Tuesday, July 03, 2012

Weather Damage and Cultural Shortcomings

The derecho of Friday night ripped through town without any warning. A tropical system by any other name in its behavior, it raged through the area for ninety full minutes. I retired for bed that night around 10 pm, observing shortly before I nodded off what I estimated to be 70 mph wind gusts. Though I knew the squall was intense, I had no idea of the ferocity of the storm. In this part of town, power lines are underground and trees are far less commonplace. Even during the insanity of back to back blizzards in early 2009, I never lost power.

In Washington, DC, a dynamic has developed over time. Young professionals have, of late, congregated inside the District of Columbia. A city with a high cost of living, it makes much more sense to live within the reach of public transportation. A car adds additional expense, including parking fees, car payments, insurance, and gas. Few of us are starving, but most of us are unable to put much back in savings. These are dynamics even more in evidence because of the still-sluggish economy. These bad times have fallen disproportionately upon young adults.

A house on a shady, tree-lined suburban street seems to be the middle class Washingtonian dream. One crucial caveat: it ain’t cheap. Where one lives is often a status symbol, proof one has reached some larger goal, now having the satisfaction of having come into one’s own. Only a few blocks from me is a historic residential area named Cleveland Park. Many of the houses date back to the Gilded Age of the 1880’s and 1890’s. These residences cost several million dollars apiece and are only within the financial reach of a privileged few.

The complex of storms that erupted late last week was fueled by abnormally hot conditions. That night, the evening high temperature was 82. In weather terms, this reading is only courting danger, especially in summer. Ancient deciduous trees shed significantly heavy branches because of high winds, taking down power lines with them. The aftermath of this storm has often fallen heaviest on those who live out of downtown, in adjacent areas of Maryland and Virginia.

In some ways, the Washington, DC, metro area is divided into two distinct regions, based on cultural identification and, with that, stated life goals. Before the riots in 1968 that followed Martin Luther King, Jr.’s assassination, many whites lived in the District. Following the violence of that event, white flight took hold and continued for decades.

Caucasians began to stream south into northern Virginia, or north into Maryland. Until gentrification took hold in the 1990’s, Washington, DC, was once the murder capital of the nation. Large swaths of the District became impoverished. Parts of town were utterly obliterated by the crack epidemic. Some have never recovered. These sections have been hit by a series of natural disasters over time, not just one or two every now and then.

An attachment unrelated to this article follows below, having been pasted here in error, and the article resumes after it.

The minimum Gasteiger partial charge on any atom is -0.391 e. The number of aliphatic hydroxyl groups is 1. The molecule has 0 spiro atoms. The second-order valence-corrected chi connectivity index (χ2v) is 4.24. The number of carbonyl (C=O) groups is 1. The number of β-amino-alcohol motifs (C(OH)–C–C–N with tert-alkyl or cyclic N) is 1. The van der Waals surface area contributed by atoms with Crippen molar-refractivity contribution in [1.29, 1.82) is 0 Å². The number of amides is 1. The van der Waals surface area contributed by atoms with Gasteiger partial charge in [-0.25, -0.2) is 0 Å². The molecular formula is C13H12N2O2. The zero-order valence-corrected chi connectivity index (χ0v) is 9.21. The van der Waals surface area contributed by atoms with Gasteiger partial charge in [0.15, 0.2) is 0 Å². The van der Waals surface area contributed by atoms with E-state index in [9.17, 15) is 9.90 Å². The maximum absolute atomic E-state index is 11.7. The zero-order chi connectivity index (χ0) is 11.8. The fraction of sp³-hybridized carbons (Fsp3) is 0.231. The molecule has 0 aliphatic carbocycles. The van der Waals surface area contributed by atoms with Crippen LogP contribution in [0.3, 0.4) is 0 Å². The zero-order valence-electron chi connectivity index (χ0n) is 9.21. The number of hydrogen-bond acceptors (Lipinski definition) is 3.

Times have changed. Most people I know live in urban settings. Few lost their power Friday night. It’s a curious reversal from the way things usually are, when those with the means to afford a multi-bedroom, multiple square foot house have a decided advantage. A white picket fence splinters remarkably easily under the right conditions. Many people are still without the means to keep themselves cool, I recognize, which can be life-threatening in this Hades.

The aesthetics and logic of shade, greenery, and well-maintained property can become lethal, especially for the elderly and disabled. The automobile used to shuttle children back and forth to school, and to the grocery store can be smashed and helplessly pinned against the weight of a tree branch. This is what I discovered yesterday while walking through an afflicted part of town.

I find it a sort of poetic justice. The desire to isolate from one’s peers can backfire spectacularly. Power crews struggle to reach another person's castle and moat, an attempt at “privacy". The American Dream isn't much without the innovations upon which it depends. Alienation is a life without electricity, estranged from the rest of civilization.

There are lessons to be learned here. Houses of worship have opened their doors to those who need a cool place to sleep or to recharge. This is a highly appropriate gesture but crisis alone is a poor reason for philanthropy. Many are still without power and may be without it the rest of the week. It should not take a genuine state of emergency before we extend basic outreach and hospitality to others. The self-assigned hectic pace of DC residents has been disrupted, but all is not lost. Oh, that magic feeling, nowhere to go.

Rugged individuals can be their own jailors with disturbing ease. We’ve built beautiful cages for ourselves, never seriously questioning why. We say we tolerate others, so long as they don’t move next door. Yet, it is facile to suggest that racial prejudice alone fed suburban growth. People often follow existing trends and do not question the long-term consequences. A self-critical streak might do us a world of good.

Meanwhile, here in DC, what has already been a blistering summer continues. The difference between 95 degree and 100 degree heat is negligible. By Saturday, we’ll be back close to the century mark with the peak of the daytime sauna. I wonder if people will take this opportunity to reconsider their priorities. Sometimes trying to keep up appearances is more trouble than it’s worth. What are we really trying to escape?

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